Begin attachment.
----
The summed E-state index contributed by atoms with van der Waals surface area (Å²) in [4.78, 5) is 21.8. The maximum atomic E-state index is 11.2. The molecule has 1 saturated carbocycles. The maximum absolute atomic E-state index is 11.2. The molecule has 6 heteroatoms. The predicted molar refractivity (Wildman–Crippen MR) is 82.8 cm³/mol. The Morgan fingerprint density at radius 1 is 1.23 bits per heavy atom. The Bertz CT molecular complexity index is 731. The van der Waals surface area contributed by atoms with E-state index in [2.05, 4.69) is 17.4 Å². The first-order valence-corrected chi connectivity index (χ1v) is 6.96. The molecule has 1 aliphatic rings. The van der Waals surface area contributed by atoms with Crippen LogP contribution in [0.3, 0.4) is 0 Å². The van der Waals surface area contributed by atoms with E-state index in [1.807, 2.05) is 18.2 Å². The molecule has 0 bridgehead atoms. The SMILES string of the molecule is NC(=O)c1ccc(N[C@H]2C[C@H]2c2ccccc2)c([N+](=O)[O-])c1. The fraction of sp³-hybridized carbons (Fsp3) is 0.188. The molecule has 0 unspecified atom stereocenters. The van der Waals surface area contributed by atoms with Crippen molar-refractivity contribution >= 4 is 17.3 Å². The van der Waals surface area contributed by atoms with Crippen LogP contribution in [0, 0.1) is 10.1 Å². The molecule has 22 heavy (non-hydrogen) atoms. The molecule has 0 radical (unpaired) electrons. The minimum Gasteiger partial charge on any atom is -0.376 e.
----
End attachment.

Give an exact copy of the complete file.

The summed E-state index contributed by atoms with van der Waals surface area (Å²) in [4.78, 5) is 21.8. The maximum atomic E-state index is 11.2. The molecule has 1 saturated carbocycles. The maximum absolute atomic E-state index is 11.2. The molecule has 6 heteroatoms. The predicted molar refractivity (Wildman–Crippen MR) is 82.8 cm³/mol. The Morgan fingerprint density at radius 1 is 1.23 bits per heavy atom. The Bertz CT molecular complexity index is 731. The van der Waals surface area contributed by atoms with E-state index in [2.05, 4.69) is 17.4 Å². The first-order valence-corrected chi connectivity index (χ1v) is 6.96. The molecule has 1 aliphatic rings. The van der Waals surface area contributed by atoms with Crippen LogP contribution in [0.3, 0.4) is 0 Å². The van der Waals surface area contributed by atoms with E-state index in [1.807, 2.05) is 18.2 Å². The molecule has 0 bridgehead atoms. The SMILES string of the molecule is NC(=O)c1ccc(N[C@H]2C[C@H]2c2ccccc2)c([N+](=O)[O-])c1. The fraction of sp³-hybridized carbons (Fsp3) is 0.188. The molecule has 0 unspecified atom stereocenters. The van der Waals surface area contributed by atoms with Crippen molar-refractivity contribution >= 4 is 17.3 Å². The van der Waals surface area contributed by atoms with Crippen LogP contribution in [0, 0.1) is 10.1 Å². The molecule has 22 heavy (non-hydrogen) atoms. The molecule has 0 radical (unpaired) electrons. The minimum Gasteiger partial charge on any atom is -0.376 e.